Trooper Monty Poarch, who was fired in 2003 for having sex in his patrol car and at his trooper station, asked the State Personnel Commission to reinstate him.
An administrative law judge ordered the Highway Patrol in September to reinstate Poarch, now a lieutenant with the sheriff's department in Caldwell County, and provide him with back pay. The judge ruled that the patrol was inconsistent in its discipline of trooper misconduct, so firing Poarch for egregious conduct was unwarranted.
The Highway Patrol disagreed with the judge's ruling, sending the case to the Personnel Commission. There was no word on when a decision would be made.
Meanwhile, Sgt. Charles Jones filed suit against the state, alleging that procedures were violated when he was fired in September.
Jones coordinated K-9 training for the Highway Patrol, and a fellow patrolman turned over a cell phone video of Jones using allegedly abusive training techniques with his police dog, Ricoh.
Court documents described the incident, which began when Ricoh refused to release a chew reward, as Jones tying the dog's leash to a high railing so that only his hind legs touched the ground, then kicking the dog four times to leave the animal dangling its leash and collar.
In his lawsuit, Jones cites training techniques the general public might not understand.
Tracy Bowling, who trains bloodhounds for the Wake County Sheriff's Office, declined to judge Jones without knowing all the facts but said there is a difference between training and protecting against attack by a K-9.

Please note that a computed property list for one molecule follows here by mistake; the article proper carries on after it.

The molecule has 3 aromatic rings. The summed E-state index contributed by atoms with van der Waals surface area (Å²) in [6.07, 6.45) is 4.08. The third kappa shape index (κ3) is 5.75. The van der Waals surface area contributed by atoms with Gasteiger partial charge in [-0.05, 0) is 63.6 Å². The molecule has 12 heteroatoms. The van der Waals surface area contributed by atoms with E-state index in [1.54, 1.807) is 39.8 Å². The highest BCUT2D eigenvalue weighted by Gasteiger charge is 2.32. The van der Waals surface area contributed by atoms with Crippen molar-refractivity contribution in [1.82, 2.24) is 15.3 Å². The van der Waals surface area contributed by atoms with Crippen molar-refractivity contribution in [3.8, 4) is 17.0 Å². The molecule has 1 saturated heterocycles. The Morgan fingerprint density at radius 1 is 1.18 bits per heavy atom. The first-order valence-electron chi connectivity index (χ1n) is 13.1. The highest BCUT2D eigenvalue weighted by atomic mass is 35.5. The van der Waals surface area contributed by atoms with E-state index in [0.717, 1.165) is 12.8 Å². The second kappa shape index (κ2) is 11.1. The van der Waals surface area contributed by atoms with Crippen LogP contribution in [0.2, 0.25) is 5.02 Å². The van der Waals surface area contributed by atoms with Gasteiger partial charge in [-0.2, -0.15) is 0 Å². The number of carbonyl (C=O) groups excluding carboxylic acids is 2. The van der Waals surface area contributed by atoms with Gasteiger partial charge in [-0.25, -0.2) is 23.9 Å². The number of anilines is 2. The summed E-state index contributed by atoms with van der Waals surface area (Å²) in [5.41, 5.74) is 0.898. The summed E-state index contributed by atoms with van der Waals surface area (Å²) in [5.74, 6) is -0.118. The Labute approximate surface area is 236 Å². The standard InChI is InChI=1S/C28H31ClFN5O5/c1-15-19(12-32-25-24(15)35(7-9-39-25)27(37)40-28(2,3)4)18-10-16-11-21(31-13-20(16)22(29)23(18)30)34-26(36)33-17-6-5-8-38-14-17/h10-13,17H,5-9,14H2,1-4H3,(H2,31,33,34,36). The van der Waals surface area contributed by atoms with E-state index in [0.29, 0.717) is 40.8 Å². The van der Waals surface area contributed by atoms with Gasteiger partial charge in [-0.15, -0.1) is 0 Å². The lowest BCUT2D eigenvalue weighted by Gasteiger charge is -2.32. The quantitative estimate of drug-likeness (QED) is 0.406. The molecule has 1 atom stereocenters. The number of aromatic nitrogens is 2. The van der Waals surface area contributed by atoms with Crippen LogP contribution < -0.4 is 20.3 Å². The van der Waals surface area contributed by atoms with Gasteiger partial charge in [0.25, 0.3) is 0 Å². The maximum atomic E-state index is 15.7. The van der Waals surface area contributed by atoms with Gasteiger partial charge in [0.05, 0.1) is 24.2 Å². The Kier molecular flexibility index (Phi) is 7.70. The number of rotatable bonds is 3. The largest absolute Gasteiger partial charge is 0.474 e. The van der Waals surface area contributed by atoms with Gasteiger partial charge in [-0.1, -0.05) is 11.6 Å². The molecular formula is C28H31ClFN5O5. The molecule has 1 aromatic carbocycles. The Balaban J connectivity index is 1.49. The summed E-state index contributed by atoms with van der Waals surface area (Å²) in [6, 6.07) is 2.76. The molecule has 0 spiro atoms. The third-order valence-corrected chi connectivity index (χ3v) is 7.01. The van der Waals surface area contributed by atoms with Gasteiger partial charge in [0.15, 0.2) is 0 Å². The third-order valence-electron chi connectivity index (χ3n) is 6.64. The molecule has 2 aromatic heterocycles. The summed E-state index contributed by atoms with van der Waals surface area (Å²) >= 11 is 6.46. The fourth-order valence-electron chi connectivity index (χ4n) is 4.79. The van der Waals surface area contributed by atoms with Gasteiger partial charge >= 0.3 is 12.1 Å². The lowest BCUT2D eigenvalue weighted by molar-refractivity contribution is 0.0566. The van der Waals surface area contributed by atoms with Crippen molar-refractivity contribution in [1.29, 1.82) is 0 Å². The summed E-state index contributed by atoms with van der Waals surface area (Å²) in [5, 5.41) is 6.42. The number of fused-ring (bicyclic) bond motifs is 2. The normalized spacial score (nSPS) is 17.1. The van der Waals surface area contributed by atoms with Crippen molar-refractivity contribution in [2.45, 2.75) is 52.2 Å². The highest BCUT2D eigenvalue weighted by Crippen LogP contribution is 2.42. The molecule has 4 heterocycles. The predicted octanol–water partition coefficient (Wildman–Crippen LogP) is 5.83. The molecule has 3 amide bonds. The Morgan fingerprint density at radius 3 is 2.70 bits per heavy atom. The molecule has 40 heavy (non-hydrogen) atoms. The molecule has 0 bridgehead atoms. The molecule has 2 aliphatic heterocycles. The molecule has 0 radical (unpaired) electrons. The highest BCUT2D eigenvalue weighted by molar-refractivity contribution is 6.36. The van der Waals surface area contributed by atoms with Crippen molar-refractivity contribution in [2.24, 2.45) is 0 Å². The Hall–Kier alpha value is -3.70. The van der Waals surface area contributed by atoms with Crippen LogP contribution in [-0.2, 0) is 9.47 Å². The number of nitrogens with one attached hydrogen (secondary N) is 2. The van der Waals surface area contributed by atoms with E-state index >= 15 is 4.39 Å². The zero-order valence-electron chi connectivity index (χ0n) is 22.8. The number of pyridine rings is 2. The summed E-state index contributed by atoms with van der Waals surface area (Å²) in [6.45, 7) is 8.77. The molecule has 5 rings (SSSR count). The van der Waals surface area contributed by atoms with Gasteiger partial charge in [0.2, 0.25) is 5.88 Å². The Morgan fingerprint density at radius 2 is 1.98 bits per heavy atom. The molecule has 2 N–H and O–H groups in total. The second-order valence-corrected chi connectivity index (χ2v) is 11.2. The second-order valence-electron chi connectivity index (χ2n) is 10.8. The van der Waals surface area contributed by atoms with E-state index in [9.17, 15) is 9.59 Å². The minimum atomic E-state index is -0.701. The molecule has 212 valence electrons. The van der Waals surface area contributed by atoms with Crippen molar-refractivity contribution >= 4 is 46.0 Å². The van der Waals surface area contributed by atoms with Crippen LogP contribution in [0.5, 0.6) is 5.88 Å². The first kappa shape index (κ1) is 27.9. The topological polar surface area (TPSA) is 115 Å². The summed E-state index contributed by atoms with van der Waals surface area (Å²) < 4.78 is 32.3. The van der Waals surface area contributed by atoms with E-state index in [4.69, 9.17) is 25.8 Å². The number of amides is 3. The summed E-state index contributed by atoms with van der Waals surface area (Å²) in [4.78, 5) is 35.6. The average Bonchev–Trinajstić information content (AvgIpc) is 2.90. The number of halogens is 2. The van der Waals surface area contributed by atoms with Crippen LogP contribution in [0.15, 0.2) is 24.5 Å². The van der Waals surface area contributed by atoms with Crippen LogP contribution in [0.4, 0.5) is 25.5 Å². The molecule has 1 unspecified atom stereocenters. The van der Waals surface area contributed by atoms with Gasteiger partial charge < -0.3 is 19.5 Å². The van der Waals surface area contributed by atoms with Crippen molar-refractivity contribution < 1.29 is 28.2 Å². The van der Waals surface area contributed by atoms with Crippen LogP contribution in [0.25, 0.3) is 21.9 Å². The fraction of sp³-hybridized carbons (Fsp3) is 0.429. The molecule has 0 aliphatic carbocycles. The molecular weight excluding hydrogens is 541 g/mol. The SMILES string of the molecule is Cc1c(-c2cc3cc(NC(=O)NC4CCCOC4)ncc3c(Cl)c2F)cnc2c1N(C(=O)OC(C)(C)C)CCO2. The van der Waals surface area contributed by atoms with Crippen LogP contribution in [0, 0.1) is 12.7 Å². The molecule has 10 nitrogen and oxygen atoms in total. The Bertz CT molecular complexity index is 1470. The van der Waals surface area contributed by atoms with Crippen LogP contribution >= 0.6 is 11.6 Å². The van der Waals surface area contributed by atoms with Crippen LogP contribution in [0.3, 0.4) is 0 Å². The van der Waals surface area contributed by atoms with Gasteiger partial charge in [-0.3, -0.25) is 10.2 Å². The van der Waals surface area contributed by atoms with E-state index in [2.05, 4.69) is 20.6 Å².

"Anything like choking a dog out or stringing him up and pulling him up to keep him away from you, these are all defensive tactics," Bowling said. "I don't think anything we would do in the training of police dogs or personal pets or anything else the average person would view as inhumane or cruel to the dog."
After the incident came to light, Highway Patrol Commander Col. W. Fletcher Clay ordered a complete review of the force's K-9 program.
Jones' suit alleges he was fired without just cause – "higher powers" ordered Crime Control and Public Safety Secretary Bryan Beatty to fire him – and that proper procedures weren't followed.
He claims he was unfairly singled out because the Highway Patrol was receiving unwanted attention for trooper misconduct and because of the arrest of pro football player Michael Vick on dog fighting charges.
"Termination is not only outrageous, but obviously the wrong call here and was done in a manner that ignored the rule of law," said John Midgette, executive director of the North Carolina Police Benevolent Association.
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